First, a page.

A decrease in level beyond normal level needs to be monitored. Take your auto to the professional auto mechanic and get the coolant leak fixed before it escalates.
How To Check For Coolant Leaks?
If you notice spillage on the ground below the engine, it indicates something is wrong, and you need to fix it soon. The best way to confirm this issue is to start the engine and drive for a long distance and park your car on a clean road surface.
After some time, check below the vehicle to see if there is a huge puddle of bright green liquid. This indicates the coolant level is diminishing.
While visible leaks are evidence of loss of coolant, a decrease in coolant levels without any leaks might be difficult to figure out. Suppose you notice the coolant level is reducing drastically without any indication of visible leaks. In that case, it’s an alarm that you need to get your coolant system fixed at the local repair center.
Steps To Follow To Locate Coolant Loss
Follow the below steps to find out if there is any coolant leak or not:
- After driving the car for a certain distance, park it on the side of the road and wait for the engine to cool down completely.
- Open the reservoir lid and check the coolant level in the tank using a metallic rod.
- If you do not notice any traces of spillage on the ground, carefully check the engine compartment for leaks.
- Make sure the engine condition is perfect and you won’t be facing any mechanical issues.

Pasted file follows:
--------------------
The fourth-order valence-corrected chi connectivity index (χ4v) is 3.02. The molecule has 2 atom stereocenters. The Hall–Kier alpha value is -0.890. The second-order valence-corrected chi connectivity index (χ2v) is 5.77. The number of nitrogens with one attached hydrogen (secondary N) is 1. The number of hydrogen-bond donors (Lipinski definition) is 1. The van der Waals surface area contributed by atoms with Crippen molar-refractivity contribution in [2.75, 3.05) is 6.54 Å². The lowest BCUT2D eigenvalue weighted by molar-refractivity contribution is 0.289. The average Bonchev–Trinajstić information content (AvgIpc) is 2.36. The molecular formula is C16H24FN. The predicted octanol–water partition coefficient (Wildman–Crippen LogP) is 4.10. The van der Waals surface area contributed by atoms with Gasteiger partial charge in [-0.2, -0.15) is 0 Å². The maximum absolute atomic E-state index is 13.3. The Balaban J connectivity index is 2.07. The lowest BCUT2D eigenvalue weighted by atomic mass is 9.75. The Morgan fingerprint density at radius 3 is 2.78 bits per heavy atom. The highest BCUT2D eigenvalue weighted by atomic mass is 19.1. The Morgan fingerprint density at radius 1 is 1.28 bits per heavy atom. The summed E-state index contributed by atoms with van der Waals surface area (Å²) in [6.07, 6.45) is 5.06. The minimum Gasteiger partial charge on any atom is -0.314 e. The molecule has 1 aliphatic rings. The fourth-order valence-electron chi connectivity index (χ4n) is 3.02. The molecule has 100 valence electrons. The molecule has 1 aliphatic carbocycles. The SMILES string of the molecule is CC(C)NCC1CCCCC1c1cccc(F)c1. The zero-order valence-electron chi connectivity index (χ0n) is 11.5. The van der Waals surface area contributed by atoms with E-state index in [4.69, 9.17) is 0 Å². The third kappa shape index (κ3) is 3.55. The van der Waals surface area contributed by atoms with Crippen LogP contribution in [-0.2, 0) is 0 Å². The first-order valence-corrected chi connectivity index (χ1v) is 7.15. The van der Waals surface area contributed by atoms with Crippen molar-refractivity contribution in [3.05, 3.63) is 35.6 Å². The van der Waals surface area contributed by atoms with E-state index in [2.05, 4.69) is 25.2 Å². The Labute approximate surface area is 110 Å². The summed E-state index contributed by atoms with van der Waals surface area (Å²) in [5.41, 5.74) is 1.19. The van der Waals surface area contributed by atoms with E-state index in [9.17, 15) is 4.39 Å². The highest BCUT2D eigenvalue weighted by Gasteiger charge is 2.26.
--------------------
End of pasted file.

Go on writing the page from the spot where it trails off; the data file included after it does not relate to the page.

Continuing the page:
- Next, make sure that the radiator hoses, cap, head gasket, and other engine-related parts are not damaged and do not contain pools of green liquid.
If you find it difficult to check in broad daylight, it is easier to find coolant leaks by parking in a dark place.
- Find a dark place and park your vehicle.
- With the help of laser light, search the engine for green emissions.
- If the coolant is leaking, you will also notice the windows and carpet of your car starts to become damp and wet.
Once you have noticed the source of leakage, addressing the issue as soon as possible helps you avoid huge costs where you may even have to change the whole engine.
Is Coolant Leak A Major Concern?
Coolants play a crucial role in balancing the pressure and temperature levels inside the engine. Good quality coolants have low density, viscosity, and high thermal capacity.
Coolants have antifreeze properties, preventing the engine from getting frozen in cold regions. All these properties together enable the engine to run in good working condition. However, a leak in the coolant system can cause drastic issues.
Though your vehicle may encounter numerous issues, losing the coolant level is not something that must be ignored. Failure to get it fixed as soon as possible leads to the destruction of the cooling system, radiator, and even the entire car engine.
Ignoring small leaks will eventually lead to bigger ones. The worse it gets, the more you will empty your wallet for the repair charges. If the coolant is depleting quicker, it will cause the engine to get overheated, resulting in a complete breakdown.